I keep saying that I'm going to post more, and yet somehow it never seems to happen! [personal profile] corvidology recently came up with an interesting idea, however - making February "Things I Love" month. This has potential. On the other hand, I doubt my ability to think of twenty-eight things that I love. Twenty-eight different dinosaurs? Well, we'll see.

But in the meantime, Festivids happened! And this year, some wonderful vidder has come up with an utterly perfect MacGyver vid (proper MacGyver, that is, not the remake). It's here. Two and a half minutes of bouncy fun, and things blowing up. What more could you ask for? (Except possibly dinosaurs.)

I was also very much amused by this one, which is a celebration of the gloriously hokey 1955 movie It Came From Beneath The Sea, in which an unfortunately six-tentacled octopus is driven up from the depths by hydrogen bomb testing, and terrorises San Francisco. And it's a Ray Harryhausen octopus, which makes it even better. And look! I found this awesome Danger 5 one, that I somehow missed at the time. I loved that show. It was utterly barking.

Hope everybody has had a good weekend.
Has it really been two months since I last posted? Blimey. I can never think of anything to write about though, and it's more interesting reading about you lot than it is writing about anything that I've been doing.

Ran out of episodes of Lucifer, and have no idea when season four is likely to appear, but The Gifted came back, which sort of filled a hole. It's been brilliant again, but it'll be finishing soon, as it only has short seasons. Cold Feet has come back too, and I recorded episode one, but haven't watched it yet. Which is awkward, as it will soon be time for episode two. Can't seem to summon up the enthusiasm though. No more Doctor Who until early 2020, but I did remember the other day that I started watching Heroes season one a couple of years back, and didn't get past about episode five. So I suppose I could go back to that at some point. I was enjoying it. It's just a question of a: remembering, and b: being bothered to get the DVDs out.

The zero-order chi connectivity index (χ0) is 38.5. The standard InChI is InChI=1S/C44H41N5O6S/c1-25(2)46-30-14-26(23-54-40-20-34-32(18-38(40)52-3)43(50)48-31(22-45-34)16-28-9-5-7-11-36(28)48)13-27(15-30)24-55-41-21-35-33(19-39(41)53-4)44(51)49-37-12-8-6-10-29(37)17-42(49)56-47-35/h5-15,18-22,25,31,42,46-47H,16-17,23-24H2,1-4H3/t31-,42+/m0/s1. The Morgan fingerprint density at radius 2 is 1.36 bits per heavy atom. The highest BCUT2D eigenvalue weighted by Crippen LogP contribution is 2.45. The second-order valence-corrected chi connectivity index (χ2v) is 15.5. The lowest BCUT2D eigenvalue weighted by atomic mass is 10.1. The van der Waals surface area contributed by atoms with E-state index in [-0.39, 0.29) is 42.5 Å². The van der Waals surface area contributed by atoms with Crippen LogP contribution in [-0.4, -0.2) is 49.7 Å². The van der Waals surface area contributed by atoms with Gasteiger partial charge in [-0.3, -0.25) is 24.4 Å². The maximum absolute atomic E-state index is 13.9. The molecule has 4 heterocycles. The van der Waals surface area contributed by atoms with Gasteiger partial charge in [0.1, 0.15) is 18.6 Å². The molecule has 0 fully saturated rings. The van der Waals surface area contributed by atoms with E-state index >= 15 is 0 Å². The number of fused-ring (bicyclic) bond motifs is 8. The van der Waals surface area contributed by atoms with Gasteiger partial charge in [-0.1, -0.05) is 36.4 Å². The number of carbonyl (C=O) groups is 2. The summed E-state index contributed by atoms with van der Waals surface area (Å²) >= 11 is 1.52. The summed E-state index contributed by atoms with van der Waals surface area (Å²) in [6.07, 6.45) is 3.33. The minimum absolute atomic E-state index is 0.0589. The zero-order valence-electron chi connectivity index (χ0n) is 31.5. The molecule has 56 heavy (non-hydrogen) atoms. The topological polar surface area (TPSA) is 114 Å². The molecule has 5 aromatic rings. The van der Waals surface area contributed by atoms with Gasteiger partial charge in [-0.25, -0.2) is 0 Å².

Reading-wise, I've just finished a book on Irish history, which was pretty lightweight, but interesting enough. I've been wanting to read something on general 19th century Irish life for a while, since family history research showed me that most of my family seem to have come from there. I wish the rest was as easy to read about (Slovenian history tends to be swallowed up by Habsburg stuff, since Slovenia technically didn't exist until comparatively recently, and 'modern' Alexandria, despite being a multi-ethnic metropolis until the Suez Crisis, seems mainly the preserve of literary writing, rather than historical. Italy is a bit easier, if lacking on the history of ordinary people). It's nice getting a bit of historical context. Going in an entirely different direction, I'll probably read Neil Gaiman's take on Norse mythology next.

Beyond that, there has been work, trying to get stuff done in the garden, and Fandom Stockinging. 2018 came to a complicated conclusion, and I'm rather glad to have got it out of the way. Best book read in 2018? Either The Dinosaur Hunters by Deborah Cadbury, or Sapiens by Yuval Noah Harari. I would have said that the best album of 2018 was Who Sold The Moon? by Noel Gallagher's High Flying Birds, but apparently that came out in 2017. So... As Long As I Have You by Roger Daltrey perhaps. Best film would have to be Infinity War I guess, as it's the only 2018 film I watched. Although The Greatest Showman was released in the UK on Boxing Day 2017, so that nearly counts. Damn it, it counts. That's the best film of 2018 (and I don't make my book choices be from the year, so why discriminate!) And best telly is obviously Lucifer, although many hurrahs for the Thirteenth Doctor. Doctor Who has been so good this year.